We found it very difficult to get a very high level of insulation as a retrofit for our house, so we built a "winter hibernation" extension to Passive House standards; that needs almost no heating (I think its something like 1kW at -10C, that's for a three bedroom extension, so probably the size of an average house), and by lowering the main house temperature have halved our winter heating fuel, overall.

    Insulation also helps keep the heat out, in Summer.

    We did that too. Thermal Camera check of outside of the house, on a cold night, after the heating has been on "full" for 8 hours :) which pointed out weaknesses in insulation and cold-bridging. We also had an air-leakage test (they put a big fan in place of the front door to pressurise the building and used smoke-traces to see where air was leaking into / out of the building). The main house air-leakage is around 3 (normal housing stock in the UK is 10, maybe 5 if it is half-decent, and our Passive House extension is something like 0.3 - that's "air changes per hour" at a specific pressure), so we have made it far better then the norm, but nothing like as good as it would be if we could retro-fit to Passive House standards.

    Key aim of Passive House is that a) no air leakage and b) inside temperature of glass etc. is no less than 4C below room temperature. This means you don't get draughts caused by "falling air" because of convection temperature differences, so you feel more comfortable, even if you turn the temperature down a degree or two, and thus that too saves heating fuel.

    I was interested in the original question re: using Solar for heating in Winter. Over here we forget how far South the USA is ... London is 51.5N, Edinburgh 56N, and the Southern tip 50N - that's equivalent to just North of the Canadian border up to half way to the New Territories! Of course we have Gulf Stream to keep us mild, but we regard Winter sun as pretty useless and definitely not enough sunshine to do much with PV - our Winter insolation is 90% less than mid summer :(, but USA is much further South so presumably some very usable Solar Energy in Winter.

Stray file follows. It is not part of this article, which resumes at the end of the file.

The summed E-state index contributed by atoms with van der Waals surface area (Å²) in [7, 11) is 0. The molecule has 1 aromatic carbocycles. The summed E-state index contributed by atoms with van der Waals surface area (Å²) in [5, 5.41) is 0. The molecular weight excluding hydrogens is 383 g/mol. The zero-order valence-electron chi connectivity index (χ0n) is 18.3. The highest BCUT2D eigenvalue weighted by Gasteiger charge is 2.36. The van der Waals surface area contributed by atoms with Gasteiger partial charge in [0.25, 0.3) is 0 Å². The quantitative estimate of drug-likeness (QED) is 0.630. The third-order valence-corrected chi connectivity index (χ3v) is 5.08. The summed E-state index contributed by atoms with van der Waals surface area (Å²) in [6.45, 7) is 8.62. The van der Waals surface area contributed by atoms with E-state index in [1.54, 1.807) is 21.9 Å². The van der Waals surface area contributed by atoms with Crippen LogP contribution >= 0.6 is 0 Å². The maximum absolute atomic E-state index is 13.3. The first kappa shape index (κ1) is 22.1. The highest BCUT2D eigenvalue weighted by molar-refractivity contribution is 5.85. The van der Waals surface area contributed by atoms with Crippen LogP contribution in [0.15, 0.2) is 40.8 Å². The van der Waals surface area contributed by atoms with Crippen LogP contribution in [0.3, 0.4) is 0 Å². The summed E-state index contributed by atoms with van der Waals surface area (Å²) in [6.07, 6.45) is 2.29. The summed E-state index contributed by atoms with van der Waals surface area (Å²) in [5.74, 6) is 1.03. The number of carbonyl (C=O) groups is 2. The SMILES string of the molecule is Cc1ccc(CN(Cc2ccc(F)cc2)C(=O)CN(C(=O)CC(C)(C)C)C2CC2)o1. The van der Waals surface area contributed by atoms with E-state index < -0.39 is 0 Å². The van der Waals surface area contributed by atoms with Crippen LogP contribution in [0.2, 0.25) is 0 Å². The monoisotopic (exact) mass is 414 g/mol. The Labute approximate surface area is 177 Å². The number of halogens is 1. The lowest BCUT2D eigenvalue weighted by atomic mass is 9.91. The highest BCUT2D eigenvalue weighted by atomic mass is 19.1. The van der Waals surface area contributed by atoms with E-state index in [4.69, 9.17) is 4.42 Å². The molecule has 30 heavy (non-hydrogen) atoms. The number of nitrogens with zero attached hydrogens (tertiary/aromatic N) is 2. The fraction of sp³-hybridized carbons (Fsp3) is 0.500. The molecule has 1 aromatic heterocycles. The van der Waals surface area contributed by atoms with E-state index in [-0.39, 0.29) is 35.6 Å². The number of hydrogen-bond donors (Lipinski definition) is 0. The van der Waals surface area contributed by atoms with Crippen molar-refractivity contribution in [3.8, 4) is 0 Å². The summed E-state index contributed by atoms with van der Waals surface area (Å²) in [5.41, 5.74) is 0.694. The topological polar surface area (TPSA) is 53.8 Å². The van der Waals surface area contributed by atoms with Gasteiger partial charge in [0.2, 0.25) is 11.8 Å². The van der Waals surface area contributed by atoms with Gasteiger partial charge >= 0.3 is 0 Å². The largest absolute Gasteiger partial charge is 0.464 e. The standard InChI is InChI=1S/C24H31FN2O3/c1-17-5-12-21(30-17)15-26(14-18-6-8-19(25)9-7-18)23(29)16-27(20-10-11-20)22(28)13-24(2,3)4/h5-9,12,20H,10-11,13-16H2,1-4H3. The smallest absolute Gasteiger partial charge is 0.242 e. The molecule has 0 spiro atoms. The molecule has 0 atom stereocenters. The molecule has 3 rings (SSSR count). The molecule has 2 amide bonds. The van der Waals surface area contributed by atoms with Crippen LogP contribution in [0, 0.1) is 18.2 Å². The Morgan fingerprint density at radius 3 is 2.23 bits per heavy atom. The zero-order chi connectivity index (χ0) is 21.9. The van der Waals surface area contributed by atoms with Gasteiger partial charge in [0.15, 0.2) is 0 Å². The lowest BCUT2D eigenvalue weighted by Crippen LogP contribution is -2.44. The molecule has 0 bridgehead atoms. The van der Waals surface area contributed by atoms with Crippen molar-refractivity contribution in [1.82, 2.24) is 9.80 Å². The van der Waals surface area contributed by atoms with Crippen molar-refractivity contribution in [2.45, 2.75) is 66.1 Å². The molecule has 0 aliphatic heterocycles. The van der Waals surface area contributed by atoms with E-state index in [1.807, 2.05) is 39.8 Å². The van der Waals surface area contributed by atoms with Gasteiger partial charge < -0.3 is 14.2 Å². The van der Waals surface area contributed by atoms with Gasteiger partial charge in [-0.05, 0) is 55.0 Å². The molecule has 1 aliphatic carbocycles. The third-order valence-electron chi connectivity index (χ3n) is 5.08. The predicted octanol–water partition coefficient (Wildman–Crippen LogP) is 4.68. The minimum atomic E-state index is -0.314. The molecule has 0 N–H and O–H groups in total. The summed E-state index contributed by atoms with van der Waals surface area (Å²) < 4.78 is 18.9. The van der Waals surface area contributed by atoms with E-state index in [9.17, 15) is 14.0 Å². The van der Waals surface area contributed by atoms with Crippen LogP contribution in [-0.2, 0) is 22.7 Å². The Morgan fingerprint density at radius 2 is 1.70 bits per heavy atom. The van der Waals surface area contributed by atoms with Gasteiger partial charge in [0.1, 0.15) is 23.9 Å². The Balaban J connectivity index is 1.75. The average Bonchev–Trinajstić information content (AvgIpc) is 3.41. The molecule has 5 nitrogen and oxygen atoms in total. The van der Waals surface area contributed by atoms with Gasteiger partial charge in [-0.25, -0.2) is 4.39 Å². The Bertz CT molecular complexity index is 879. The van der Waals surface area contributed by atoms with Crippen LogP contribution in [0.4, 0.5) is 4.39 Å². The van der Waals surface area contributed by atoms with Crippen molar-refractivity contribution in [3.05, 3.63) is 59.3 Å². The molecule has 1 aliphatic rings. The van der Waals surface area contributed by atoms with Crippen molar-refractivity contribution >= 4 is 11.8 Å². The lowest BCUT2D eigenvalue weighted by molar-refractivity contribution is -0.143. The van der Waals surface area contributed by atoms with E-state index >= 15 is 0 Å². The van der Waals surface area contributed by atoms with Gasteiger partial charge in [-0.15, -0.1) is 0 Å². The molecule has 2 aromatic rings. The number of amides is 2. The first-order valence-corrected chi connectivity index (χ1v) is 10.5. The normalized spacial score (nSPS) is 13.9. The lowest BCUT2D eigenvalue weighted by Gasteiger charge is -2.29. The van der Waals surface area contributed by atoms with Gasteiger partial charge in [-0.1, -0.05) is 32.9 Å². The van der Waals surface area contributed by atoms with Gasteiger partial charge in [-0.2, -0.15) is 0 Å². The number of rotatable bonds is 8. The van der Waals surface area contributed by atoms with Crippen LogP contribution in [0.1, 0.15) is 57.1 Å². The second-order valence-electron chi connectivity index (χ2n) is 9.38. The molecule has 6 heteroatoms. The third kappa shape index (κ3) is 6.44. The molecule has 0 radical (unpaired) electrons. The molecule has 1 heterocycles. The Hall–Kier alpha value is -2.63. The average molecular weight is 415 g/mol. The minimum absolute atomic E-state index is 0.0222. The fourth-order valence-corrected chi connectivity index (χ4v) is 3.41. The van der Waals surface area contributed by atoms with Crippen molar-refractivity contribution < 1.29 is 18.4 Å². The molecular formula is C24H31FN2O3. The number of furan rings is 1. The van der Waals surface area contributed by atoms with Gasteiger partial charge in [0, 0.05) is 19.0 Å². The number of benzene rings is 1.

At work it was considered too difficult, and too inflexible (if office partitions moved in future), to retro fit a wet radiator system (most common type of winter heating in UK), so we fitted 100% electric instead using "Far infrared" heaters. These heat you (and furniture etc.) rather than the air, so you feel warm from the moment they are turned on, even if air temperature is cold. They have worked out surprisingly good value (taking into account the capital cost of fitting a new boiler and plumbing all the radiators) and I think, in particular, they would be a good choice in a bedroom - e.g. when you are going to bed / getting up in the morning, and the room is chilly. They will make you feel warm, without having to heat the whole room, for the 10-15 minutes it takes you to get ready for bed / get up in the morning.

    My general view on heat-pump, for a wet radiator heating system, is that it only really works if the wet system is low-temperature. Over here that would be an under-floor system around 40C water temperature, whereas our wall radiators are fed at 60C - 80C. For us wall radiators, at 40C, would need to be very large, which would then take up a lot of wall space. Our house has concrete floors, so retro fitting underfloor heating would be a major undertaking .... or shorten all the doors and raise the floor ... and lose ceiling height :(